For CISOs Who Want to Leave a Lasting Legacy, Take This Advice from William Shakespeare
It’s human nature to model the behavior of those we admire. We dress like them, copy their mannerisms, and subscribe to their philosophies. After all, imitation is the sincerest form of flattery. But does buying the same basketball shoes as Steph Curry make us play basketball as good as he does? Not a chance. Will we sell 500 million books if we adopt the same writing routine as J.K. Rowling? Don’t hold your breath. We’re all unique. Pretending to be someone else never works in the long-term. If you’re a CISO, your success is dependent upon your ability to earn people’s trust and convince them your vision is the right vision for the organization. But it must be your vision. Sure, your vision must be aligned with management’s, but how you execute upon that vision is up to you. If it’s somebody else’s vision, you’ll struggle to get buy in. It’s imperative therefore to be your authentic self. This is how a successful CISO makes a mark on an organization and charts a path for a long, successful career. As William Shakespeare wrote in Hamlet, “to thine own self be true.”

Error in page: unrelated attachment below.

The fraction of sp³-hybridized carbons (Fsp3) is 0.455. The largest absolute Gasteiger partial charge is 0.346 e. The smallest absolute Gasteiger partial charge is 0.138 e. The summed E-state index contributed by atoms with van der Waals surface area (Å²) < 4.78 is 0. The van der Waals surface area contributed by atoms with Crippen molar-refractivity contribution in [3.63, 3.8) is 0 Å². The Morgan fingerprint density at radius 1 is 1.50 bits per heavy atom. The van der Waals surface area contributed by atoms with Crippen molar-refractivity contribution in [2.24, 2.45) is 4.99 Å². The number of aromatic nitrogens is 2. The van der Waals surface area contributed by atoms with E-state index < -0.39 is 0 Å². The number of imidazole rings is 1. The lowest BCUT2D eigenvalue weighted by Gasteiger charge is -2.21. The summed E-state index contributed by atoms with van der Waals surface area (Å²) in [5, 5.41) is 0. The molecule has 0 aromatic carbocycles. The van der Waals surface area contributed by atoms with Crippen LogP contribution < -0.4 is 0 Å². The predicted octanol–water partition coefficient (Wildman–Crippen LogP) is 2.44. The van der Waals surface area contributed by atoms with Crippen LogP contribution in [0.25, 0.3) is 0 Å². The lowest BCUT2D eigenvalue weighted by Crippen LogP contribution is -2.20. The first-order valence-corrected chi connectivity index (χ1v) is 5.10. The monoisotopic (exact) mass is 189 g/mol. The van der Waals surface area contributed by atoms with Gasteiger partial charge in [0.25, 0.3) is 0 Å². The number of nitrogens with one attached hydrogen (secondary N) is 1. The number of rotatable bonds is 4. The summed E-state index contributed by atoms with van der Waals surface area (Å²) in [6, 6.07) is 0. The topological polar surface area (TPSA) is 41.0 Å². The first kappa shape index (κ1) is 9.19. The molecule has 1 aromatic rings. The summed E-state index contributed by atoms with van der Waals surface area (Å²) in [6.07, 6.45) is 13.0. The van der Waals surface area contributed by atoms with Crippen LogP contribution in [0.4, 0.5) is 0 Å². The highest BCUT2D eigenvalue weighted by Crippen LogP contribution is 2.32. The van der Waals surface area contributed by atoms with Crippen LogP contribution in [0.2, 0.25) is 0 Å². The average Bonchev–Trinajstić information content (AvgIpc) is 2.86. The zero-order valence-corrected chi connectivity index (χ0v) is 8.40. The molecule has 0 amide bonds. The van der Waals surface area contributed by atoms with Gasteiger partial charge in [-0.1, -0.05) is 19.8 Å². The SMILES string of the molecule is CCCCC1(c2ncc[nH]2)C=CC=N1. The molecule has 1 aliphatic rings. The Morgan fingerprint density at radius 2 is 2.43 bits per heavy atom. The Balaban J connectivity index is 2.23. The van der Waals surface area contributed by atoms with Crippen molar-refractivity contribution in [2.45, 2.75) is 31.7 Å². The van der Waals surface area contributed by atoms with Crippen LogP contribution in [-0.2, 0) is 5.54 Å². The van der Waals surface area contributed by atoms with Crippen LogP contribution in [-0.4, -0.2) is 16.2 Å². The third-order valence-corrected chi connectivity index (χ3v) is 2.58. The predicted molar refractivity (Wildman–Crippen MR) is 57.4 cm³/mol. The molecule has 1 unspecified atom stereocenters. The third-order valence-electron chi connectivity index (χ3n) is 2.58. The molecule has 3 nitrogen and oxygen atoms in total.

I recently sat down with Jake Margolis, CISO for the Metropolitan Water District of Southern California to explore the challenges he deals with on a daily basis and the lessons he’s learned in his role. In this video, Jake shares a valuable piece of advice for new CISOs.
CISO Perspectives is a complimentary resource for cybersecurity professionals featuring insightful viewpoints, best practices, and sage career advice from a cross section of CISOs. These videos and blogs are proudly offered by Accellion, the leader in secure email and secure file sharing for mitigating third party cyber risk.
*** This is a Security Bloggers Network syndicated blog from Cyber Security on Security Boulevard – Accellion authored by Laureen Smith. Read the original post at: https://www.accellion.com/blog/for-cisos-who-want-to-leave-a-lasting-legacy-take-this-advice-from-william-shakespeare/